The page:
What Happened to the Melbourne Star Observation Wheel?

night view of Melbourne Star Observation Wheel

The Melbourne Star Observation Wheel in Australia was initially known as the Southern Star because its operators promoted it as the “Southern Hemisphere’s only giant observation wheel.” Outside of Australia, however, there exist as many as ten other giant ferris wheels in the world.

Giant Ferris Wheels in Parts of the World Other Than Melbourne, Australia

Alongside the Melbourne Star Observation Wheel, there are also ten other giant ferris wheels worldwide, including:

The London Eye

The London Eye, Riverside Building, County Hall, London, United Kingdom.

The Singapore Flyer

The Singapore Flyer, 30 Raffles Ave., Singapore.

The Moscow Sun

The Moscow Sun, 2-Ya Ostankinskaya Ulitsa, 3, Moscow, Russia.

The SkyStar Wheel, San Francisco

The SkyStar Wheel, 2860 Taylor St, San Francisco, United States.

Our Worst Ferris Wheel Fears: Bidding farewell to a “troubled” feature of Melbourne’s skyline

On the 6th of September 2021, “MB Star Properties” announced that the ride would be “permanently grounded” due to the COVID-19 pandemic causing their business to be unsustainable. Melbourne had the longest COVID lockdowns in the world, causing many casualties in the tourism industry, but the Melbourne Star was the most high-profile example.

MB Star Properties filed for bankruptcy with reportedly more than $3.9 million in liquidation debt. The largest creditor was a Liechtenstein-based foundation that owns and manages similar attractions worldwide. MB Star Properties owed this company almost $2.5 million.

Some disparaging headlines implied it was not a loss to bid farewell to “the attraction no one asked for.” One Twitter user mockingly waxed poetic about his memories of the wheel, tweeting uninspiring photos of the views of the Melbourne Docklands he took from a cabin on the wheel. He sarcastically commented, “The way the shipping containers glint at night beyond the elevated freeway is majestic.” Another tweet showed a clipping of a newspaper report of passengers experiencing trauma from tilting problems in one of the cabins, with the caption “Other things you could see up there.”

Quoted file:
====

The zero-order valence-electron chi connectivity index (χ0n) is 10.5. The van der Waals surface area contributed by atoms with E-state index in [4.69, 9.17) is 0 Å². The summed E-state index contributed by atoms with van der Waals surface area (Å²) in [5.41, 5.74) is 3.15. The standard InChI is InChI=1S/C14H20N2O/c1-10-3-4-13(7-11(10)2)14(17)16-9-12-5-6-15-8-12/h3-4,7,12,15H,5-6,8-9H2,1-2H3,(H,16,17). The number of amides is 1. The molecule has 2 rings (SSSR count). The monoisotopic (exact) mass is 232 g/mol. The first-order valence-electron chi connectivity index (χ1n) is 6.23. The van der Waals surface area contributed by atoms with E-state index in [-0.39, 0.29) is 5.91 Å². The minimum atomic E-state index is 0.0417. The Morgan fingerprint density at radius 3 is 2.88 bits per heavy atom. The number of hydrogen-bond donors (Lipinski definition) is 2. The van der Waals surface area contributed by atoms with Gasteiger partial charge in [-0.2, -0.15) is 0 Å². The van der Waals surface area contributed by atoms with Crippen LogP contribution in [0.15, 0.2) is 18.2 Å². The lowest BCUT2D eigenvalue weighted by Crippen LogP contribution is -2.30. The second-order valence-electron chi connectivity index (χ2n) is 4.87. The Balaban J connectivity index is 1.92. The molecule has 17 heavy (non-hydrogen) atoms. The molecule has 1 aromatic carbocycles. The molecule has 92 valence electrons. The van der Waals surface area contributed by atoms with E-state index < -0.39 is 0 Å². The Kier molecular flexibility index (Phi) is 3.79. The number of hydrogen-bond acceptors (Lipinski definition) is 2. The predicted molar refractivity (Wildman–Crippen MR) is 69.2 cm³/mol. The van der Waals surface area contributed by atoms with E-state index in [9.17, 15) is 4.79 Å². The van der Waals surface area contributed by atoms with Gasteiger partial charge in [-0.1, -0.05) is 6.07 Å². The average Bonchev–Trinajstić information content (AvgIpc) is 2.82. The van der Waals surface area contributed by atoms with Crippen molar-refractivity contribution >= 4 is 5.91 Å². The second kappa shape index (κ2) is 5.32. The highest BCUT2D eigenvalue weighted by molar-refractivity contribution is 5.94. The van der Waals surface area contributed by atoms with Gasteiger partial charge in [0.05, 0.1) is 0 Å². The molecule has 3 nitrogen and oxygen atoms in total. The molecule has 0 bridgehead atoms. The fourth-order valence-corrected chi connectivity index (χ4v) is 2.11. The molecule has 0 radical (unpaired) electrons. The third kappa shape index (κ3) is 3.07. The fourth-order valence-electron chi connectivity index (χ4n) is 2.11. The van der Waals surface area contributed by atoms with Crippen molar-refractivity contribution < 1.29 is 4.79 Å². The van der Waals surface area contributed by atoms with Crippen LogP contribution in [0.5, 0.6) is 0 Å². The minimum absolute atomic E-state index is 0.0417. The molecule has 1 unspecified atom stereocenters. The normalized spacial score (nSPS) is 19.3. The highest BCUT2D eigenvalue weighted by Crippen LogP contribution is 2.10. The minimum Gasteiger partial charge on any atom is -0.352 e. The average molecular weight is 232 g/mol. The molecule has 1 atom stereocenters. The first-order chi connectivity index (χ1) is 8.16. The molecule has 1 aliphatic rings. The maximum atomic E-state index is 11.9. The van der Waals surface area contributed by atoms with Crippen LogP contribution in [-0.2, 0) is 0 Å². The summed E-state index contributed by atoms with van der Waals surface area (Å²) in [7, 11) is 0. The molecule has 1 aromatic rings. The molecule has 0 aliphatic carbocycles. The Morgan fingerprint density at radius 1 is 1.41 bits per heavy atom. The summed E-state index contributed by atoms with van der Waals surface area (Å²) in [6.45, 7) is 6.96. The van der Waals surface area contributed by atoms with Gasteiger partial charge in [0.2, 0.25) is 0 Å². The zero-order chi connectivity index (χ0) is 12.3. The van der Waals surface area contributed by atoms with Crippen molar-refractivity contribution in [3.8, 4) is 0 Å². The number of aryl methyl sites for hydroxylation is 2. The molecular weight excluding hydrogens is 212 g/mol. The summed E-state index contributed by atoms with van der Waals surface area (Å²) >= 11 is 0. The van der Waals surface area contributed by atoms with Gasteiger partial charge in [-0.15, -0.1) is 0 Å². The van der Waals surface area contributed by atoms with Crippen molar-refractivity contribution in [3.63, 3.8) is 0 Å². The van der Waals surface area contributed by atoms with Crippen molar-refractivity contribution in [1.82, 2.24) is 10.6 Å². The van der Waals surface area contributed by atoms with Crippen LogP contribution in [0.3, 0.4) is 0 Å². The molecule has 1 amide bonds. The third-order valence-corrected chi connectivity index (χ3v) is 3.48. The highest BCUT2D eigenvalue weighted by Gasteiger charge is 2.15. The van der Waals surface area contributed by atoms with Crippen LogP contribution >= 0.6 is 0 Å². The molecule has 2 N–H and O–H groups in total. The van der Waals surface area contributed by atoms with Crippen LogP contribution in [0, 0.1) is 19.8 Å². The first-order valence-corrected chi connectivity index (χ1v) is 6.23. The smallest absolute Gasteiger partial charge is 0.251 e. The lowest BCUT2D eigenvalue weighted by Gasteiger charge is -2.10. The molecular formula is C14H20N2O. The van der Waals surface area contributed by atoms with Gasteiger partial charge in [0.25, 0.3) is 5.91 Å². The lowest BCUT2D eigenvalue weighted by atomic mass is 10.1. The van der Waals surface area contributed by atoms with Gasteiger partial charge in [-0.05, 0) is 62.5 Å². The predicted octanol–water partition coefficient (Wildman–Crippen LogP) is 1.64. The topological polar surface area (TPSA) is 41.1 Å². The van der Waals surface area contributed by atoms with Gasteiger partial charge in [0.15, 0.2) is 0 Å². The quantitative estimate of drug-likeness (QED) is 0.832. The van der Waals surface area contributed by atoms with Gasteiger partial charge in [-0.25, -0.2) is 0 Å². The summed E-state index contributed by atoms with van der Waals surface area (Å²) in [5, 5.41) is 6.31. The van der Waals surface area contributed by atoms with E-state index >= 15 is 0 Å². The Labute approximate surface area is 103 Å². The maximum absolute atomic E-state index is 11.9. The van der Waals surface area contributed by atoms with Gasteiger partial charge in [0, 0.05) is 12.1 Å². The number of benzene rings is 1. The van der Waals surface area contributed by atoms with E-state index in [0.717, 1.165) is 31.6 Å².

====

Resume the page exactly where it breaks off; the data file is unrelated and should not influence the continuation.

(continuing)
The CEO of ING Real Estate, the company that ran the wheel in 2013, denied that such tilting was possible. But the headlines dubbing the Star “the wheel of misfortune” and the references to the Melbourne Star as a “troubled attraction” reflected a distrust from a history of mishaps and closures. The news about the allegedly tilting cabin came not long after the Star reopened in 2013 after a hiatus that lasted almost five years. That occurred after many delays and the wheel’s owners refusing to commit to a deadline for reopening, as the ride was being redesigned and rebuilt due to what structural engineering experts felt were fundamental flaws in its original design. 

The Melbourne Star Reimagined: Reinventing the (Ferris) Wheel

Melbourne Star Wheel
Melbourne Star Wheel by Brett Tweedly

The first hiatus of the Melbourne Star lasted from January 2009 until December 2013. The wheel closed 40 days after it opened to the public. A contract worker installing lights discovered cracks, which led to questions about the safety of its design and the low-strength welds by Sanoyas Rides Corporation, the Japanese company that built the original version of the wheel between 2006 and 2008, and would later buy and operate the attraction from 2013 to 2021. ING Real Estate’s spokesperson claimed that the large cracks made the problems look worse than they were. Even if ING Real Estate would “categorically deny” any safety risk from the original Melbourne Star, they put the ride on hiatus for years. 

During that time, the operators engaged Arup, the civil engineering company that helped construct the Singapore Flyer, the London Eye, and the Las Vegas High Roller. Arup’s engineers recommended a redesign and replacement of the spokes and rim after concluding that a different company’s recommendations for remedial work on the existing wheel were not feasible.